It was in the early 1970s that mandatory deer registration was implemented for successful deer hunters. Hunters were required to bring the deer to a registration station, provide information on the deer and when and where it was killed. They were then issued a tag to show that they had registered the deer and this information has been vital over the years to help manage the deer herd and the deer season.
Prior to that, there was a postcard attached to the license that successful hunters were supposed to send in after the season to provide harvest information to the department. Somehow this information was used to calculate the harvest but some individuals questioned the results. That led to mandatory registration as a more accurate account.
It probably was in 1968 that we plotted harvest data from the cards by township so that we could see where the new deer habitat program should be implemented. I was in the St. Paul office at the time and was involved with this effort. The card provided the county of kill as well as the distance and direction from the nearest town, such as Aitkin County and four miles north of Palisade. But we kept running into cards from Aitkin County and a distance and direction from Dad’s Corner. So where was Dad’s Corner? No one knew and no such place was on any map that we consulted.
Then one day, Henry Wulf, area manager for Crow Wing and Aitkin County at the time, was down to St. Paul for a meeting so we asked him, “Where the heck is Dad’s Corner?” Needless to say, he knew, at the corner of Hwy. 65 and County Rd. 2. Finally, we were able to plot those harvest records.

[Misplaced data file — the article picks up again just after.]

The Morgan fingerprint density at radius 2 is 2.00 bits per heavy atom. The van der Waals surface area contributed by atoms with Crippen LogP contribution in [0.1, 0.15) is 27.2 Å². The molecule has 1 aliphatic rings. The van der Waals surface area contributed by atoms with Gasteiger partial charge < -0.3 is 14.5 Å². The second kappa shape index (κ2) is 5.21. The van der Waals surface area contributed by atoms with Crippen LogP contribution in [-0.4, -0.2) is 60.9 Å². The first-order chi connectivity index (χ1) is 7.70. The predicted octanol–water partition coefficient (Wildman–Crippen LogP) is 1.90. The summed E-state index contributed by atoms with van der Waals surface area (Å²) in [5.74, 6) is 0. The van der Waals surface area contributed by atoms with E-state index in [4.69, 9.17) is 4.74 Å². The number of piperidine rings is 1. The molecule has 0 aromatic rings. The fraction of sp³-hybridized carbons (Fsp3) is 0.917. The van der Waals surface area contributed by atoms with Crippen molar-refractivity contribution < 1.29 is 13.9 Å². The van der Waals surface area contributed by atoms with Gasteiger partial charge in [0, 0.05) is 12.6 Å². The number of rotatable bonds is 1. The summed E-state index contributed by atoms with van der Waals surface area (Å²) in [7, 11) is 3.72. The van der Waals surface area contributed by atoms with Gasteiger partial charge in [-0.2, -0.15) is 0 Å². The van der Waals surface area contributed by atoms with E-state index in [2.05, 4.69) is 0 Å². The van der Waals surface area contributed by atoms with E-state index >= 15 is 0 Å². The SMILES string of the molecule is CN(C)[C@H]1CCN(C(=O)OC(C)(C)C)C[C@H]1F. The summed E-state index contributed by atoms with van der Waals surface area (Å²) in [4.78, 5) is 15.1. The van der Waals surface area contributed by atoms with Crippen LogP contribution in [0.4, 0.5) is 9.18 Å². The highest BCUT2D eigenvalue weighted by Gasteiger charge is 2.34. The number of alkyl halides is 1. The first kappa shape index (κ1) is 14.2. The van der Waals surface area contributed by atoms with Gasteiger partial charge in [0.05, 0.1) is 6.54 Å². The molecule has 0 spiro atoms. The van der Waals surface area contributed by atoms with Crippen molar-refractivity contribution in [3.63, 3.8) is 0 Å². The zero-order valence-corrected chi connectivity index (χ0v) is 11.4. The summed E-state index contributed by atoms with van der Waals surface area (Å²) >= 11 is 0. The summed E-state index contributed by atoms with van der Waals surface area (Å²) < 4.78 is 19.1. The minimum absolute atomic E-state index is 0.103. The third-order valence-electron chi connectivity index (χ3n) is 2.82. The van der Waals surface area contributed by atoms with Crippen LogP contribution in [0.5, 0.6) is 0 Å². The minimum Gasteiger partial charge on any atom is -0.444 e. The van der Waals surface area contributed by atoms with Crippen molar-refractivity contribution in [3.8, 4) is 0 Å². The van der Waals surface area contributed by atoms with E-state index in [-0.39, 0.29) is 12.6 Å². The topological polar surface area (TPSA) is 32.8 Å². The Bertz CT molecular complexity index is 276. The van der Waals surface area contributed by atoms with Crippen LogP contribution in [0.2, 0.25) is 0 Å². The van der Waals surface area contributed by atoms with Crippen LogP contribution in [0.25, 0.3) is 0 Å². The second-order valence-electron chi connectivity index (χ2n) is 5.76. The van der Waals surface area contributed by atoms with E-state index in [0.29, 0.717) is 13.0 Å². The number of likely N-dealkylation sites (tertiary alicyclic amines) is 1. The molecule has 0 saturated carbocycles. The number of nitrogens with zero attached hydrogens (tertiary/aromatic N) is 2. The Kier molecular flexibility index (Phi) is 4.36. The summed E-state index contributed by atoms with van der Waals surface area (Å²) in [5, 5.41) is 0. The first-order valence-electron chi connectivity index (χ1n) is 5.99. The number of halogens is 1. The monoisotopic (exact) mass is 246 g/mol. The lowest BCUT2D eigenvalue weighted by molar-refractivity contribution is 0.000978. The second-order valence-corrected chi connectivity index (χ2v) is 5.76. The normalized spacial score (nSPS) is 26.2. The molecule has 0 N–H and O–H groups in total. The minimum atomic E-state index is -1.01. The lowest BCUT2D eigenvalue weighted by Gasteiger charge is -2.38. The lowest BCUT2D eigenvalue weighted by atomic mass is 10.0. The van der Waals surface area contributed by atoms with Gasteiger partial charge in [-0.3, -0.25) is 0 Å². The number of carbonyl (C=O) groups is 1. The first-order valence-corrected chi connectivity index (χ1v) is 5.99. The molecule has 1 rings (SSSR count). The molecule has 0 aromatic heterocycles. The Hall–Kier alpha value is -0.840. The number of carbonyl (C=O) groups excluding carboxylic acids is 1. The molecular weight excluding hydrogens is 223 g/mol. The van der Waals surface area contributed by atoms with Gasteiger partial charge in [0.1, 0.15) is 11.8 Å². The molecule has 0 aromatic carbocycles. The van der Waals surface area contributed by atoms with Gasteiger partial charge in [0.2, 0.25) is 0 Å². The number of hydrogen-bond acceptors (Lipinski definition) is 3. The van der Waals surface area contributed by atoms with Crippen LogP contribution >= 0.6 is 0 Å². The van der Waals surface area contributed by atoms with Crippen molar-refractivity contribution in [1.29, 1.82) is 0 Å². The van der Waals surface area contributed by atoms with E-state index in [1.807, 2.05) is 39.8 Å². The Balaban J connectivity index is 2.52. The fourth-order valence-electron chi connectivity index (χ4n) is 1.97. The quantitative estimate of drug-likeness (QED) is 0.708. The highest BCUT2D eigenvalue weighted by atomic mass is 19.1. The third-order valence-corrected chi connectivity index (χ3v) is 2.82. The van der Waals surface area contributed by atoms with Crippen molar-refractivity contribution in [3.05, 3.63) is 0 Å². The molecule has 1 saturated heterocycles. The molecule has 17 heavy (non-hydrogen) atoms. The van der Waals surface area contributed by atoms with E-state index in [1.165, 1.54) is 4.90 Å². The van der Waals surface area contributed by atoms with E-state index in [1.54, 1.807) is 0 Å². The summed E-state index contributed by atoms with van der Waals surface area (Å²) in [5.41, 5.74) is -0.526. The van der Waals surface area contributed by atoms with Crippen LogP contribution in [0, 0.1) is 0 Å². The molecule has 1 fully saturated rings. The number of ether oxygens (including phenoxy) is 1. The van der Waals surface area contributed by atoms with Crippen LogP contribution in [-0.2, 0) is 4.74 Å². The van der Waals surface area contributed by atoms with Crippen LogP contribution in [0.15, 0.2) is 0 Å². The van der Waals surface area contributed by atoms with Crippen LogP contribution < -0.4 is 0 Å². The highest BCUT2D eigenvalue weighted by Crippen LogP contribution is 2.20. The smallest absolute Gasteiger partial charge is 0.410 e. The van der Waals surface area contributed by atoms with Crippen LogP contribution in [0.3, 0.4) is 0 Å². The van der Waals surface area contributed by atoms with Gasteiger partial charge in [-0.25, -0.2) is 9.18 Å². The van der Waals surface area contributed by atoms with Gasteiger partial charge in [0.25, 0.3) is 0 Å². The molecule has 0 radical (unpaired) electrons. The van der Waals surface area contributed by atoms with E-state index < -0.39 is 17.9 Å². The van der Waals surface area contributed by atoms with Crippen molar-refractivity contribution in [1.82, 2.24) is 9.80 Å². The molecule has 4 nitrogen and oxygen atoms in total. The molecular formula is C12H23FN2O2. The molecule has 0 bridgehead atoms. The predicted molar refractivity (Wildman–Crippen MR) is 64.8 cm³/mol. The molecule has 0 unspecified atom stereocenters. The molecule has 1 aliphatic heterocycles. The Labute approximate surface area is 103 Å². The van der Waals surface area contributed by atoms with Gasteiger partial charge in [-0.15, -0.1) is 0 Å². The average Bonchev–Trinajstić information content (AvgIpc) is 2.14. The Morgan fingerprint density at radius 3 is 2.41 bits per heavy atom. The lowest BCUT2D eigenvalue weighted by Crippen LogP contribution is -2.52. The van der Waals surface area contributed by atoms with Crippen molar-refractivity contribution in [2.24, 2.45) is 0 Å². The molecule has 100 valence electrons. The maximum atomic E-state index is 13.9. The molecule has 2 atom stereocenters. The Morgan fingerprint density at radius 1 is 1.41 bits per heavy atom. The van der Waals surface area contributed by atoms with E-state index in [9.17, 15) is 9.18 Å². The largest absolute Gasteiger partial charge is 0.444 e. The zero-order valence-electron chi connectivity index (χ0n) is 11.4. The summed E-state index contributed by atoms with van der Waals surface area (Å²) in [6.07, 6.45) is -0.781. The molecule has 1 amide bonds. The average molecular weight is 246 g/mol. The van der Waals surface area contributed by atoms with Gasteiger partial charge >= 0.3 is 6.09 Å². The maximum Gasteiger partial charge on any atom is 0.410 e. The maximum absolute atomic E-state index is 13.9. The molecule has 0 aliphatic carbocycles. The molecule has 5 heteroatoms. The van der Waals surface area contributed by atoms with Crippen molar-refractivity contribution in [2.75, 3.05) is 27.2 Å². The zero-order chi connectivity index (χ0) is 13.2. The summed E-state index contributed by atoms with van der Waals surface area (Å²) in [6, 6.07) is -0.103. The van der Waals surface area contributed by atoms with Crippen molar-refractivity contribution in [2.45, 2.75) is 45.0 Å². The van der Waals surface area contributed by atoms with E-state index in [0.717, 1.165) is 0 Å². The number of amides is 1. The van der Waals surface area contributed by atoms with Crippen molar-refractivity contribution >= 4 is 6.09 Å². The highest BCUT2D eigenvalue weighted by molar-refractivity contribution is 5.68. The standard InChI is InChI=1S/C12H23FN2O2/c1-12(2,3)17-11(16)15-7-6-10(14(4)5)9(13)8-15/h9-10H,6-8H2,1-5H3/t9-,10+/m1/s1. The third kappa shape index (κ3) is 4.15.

When I set up registration stations, it was a no-brainer that Dad’s Corner would be a station and they did a fine job over the years. When in that area, I would often stop for a pop or sometimes lunch. When it no longer existed, some hunters may not have registered their kill rather than go to another station. Not a problem today when one can register via phone or online.
Then the recent articles on the Experimental City bring back memories. The proposed location certainly didn’t make any sense to me as it would have affected several Wildlife Management Areas, such as Moose Willow, and several wild rice lakes, such as Shovel, White Elk and Moose. Not to mention all the wetlands in the area, as well as the extensive ditch system. I’m not sure how they planned to address all the wetland issues that would have been involved.
I do not recall as a state employee if we were able to comment on the proposal publicly or if we were to shut up. The article also mentioned that another site has been proposed in Dakota County but they probably figured that the people in Aitkin County would welcome the project. Boy, were they wrong. There were also rumors that the site they really wanted was Camp Ripley but they knew that there was no way they could get that site.
Dave Dickey is a retired DNR Area Wildlife manager. Anyone with a question, comment or story idea should email him at firstname.lastname@example.org.